Jesus words on the Cross are from Psalm 22, which He is using to express the intense physical pain that He is feeling. This psalm describes a righteous man who is suffering various afflictions:
vs. 1: My God, my God, why hast thou forsaken me? Why art thou so far from helping me, from the words of my groaning?
vs. 7-8: All who see me mock at me, they make mouths at me, they wag their heads; "He committed his cause to the LORD; let him deliver him, let him rescue him, for he delights in him!"
vs. 14-18: I am poured out like water, and all my bones are out of joint; my strength is dried up like a potsherd, and my tongue cleaves to my jaws; Yea, dogs are round about me; a company of evildoers encircle me; they have pierced my hands and feet -- I can count all my bones -- they stare and gloat over me; they divide my garments among them, and for my raiment they cast lots.
Remember, these are David’s words, from his 22nd psalm, yet they vividly describe many of the torments that Jesus faced during his Passion.
But, this is not the only reason why Jesus has chosen this psalm. In its concluding verses, the righteous man, though he suffers so greatly, has his hope firmly rooted in the Lord. He praises the Lord and knows without a doubt that the Lord will deliver him:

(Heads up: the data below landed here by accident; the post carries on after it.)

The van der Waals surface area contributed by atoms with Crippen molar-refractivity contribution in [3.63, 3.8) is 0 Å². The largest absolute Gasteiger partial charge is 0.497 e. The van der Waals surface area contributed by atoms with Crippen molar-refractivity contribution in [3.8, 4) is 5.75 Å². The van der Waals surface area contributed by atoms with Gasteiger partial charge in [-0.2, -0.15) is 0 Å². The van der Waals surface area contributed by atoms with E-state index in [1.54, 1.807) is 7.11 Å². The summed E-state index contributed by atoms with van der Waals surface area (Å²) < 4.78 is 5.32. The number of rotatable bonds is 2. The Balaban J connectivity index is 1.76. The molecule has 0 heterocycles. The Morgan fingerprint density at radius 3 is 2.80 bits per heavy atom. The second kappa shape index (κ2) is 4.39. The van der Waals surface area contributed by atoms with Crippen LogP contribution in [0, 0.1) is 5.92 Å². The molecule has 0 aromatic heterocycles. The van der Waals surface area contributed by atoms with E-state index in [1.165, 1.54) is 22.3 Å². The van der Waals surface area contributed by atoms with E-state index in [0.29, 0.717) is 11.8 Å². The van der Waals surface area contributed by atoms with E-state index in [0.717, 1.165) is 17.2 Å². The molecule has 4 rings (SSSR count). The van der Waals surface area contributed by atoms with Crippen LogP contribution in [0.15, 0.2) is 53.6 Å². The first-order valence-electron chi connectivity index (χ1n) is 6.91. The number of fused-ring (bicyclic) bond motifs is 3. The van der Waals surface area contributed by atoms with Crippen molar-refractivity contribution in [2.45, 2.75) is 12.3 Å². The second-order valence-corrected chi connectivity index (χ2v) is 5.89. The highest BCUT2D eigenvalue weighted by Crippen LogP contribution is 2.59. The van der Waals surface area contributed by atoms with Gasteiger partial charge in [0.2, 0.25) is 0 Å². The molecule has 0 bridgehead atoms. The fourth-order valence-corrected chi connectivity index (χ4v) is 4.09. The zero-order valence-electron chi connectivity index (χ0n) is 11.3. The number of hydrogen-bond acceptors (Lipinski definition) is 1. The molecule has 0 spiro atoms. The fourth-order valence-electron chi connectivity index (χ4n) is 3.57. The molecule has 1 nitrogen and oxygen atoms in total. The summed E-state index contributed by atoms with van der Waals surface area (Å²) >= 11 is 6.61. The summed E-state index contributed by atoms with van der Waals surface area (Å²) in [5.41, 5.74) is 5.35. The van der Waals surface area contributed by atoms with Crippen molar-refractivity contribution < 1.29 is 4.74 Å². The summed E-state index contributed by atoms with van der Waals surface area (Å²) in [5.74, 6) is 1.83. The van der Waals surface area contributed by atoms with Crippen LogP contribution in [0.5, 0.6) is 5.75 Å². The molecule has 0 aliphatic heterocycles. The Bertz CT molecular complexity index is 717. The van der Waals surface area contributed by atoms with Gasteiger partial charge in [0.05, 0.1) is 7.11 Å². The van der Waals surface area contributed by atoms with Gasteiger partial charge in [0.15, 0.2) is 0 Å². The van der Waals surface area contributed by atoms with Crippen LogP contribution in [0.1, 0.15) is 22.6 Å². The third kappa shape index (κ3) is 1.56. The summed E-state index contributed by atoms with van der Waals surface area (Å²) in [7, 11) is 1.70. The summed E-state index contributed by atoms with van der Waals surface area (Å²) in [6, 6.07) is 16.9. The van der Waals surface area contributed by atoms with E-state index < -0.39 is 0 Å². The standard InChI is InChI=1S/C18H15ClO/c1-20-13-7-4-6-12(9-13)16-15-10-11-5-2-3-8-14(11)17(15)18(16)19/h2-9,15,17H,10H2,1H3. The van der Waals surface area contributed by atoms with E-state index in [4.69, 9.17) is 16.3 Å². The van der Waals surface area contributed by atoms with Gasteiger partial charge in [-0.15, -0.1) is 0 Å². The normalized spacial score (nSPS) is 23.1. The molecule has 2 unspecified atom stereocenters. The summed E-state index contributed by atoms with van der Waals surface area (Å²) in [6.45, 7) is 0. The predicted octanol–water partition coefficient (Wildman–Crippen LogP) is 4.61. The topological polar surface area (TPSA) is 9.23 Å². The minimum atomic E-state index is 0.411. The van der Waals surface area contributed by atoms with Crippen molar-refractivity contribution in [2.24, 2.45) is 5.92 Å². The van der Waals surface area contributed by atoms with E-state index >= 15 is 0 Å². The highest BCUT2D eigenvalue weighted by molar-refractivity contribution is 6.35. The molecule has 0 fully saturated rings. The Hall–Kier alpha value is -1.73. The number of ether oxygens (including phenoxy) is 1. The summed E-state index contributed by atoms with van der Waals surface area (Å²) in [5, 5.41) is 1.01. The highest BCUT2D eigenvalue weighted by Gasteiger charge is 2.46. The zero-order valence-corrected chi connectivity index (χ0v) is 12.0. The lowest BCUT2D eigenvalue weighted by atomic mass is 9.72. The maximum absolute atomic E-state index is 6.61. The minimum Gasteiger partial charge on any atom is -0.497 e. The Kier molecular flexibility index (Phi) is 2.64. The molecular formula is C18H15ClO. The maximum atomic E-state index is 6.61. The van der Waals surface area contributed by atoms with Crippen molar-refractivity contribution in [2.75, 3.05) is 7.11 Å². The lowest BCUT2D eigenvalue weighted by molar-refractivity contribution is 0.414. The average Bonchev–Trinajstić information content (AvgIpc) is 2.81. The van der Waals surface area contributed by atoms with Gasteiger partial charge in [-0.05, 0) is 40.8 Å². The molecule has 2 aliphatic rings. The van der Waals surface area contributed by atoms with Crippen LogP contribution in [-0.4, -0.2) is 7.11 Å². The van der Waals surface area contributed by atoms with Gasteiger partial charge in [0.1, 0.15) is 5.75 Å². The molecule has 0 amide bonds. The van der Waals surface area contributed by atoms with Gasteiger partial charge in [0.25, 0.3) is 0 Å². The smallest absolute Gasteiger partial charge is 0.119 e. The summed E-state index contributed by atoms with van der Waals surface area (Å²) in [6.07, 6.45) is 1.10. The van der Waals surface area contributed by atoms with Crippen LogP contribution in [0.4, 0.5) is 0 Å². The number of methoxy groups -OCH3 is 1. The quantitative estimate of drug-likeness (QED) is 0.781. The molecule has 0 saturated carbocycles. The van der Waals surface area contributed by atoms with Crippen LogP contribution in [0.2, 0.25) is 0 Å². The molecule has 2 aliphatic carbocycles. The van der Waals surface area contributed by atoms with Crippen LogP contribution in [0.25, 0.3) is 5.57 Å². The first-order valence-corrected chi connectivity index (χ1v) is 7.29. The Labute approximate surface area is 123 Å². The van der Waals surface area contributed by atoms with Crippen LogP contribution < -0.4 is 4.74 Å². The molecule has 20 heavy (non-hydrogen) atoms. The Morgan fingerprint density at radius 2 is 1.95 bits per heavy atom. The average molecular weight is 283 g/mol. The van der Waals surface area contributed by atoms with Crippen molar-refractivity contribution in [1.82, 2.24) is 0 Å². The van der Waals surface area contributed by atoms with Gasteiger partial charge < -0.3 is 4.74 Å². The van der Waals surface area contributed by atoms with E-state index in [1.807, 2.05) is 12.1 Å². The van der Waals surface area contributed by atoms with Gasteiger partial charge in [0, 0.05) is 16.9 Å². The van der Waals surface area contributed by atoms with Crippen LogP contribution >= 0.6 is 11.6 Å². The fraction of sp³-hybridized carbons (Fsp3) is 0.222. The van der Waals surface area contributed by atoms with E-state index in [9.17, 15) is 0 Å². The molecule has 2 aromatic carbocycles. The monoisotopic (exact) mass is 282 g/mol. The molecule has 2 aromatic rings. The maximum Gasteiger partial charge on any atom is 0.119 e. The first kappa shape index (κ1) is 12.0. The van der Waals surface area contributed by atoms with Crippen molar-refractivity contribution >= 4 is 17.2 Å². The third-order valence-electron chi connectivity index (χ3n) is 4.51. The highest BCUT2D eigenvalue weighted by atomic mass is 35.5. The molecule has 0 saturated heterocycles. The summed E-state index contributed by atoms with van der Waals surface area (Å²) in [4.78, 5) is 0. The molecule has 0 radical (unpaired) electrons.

vs. 22-24: I will tell your name to my brethren; in the midst of the congregation I will praise you: You who fear the Lord, praise him! all you sons of Jacob, glorify him, and stand in awe of him, all you sons of Israel! For he has not despised or abhorred the affliction of the afflicted; and he has not hidden his face from him, but has heard, when he cried to him.
vs. 26: The afflicted shall eat and be satisfied; those who seek him shall praise the Lord!
vs. 30-31: Posterity shall serve him; men shall tell of the Lord to the coming generation, and proclaim his deliverance to a people yet unborn, that he has wrought it.
This means that, in quoting Psalm 22, Jesus is reminding us that, even at the point in which He appears to be the most forsaken and forgotten, the Father is with Him and He will be saved. Even in the depths of His suffering, Jesus never ceases to praise and glorify the Father.
In closing, here are the seven last words of Christ, from Mel Gibson's The Passion of the Christ. It's worthwhile to know what these words may have actually sounded like, as Jesus spoke them on the Cross.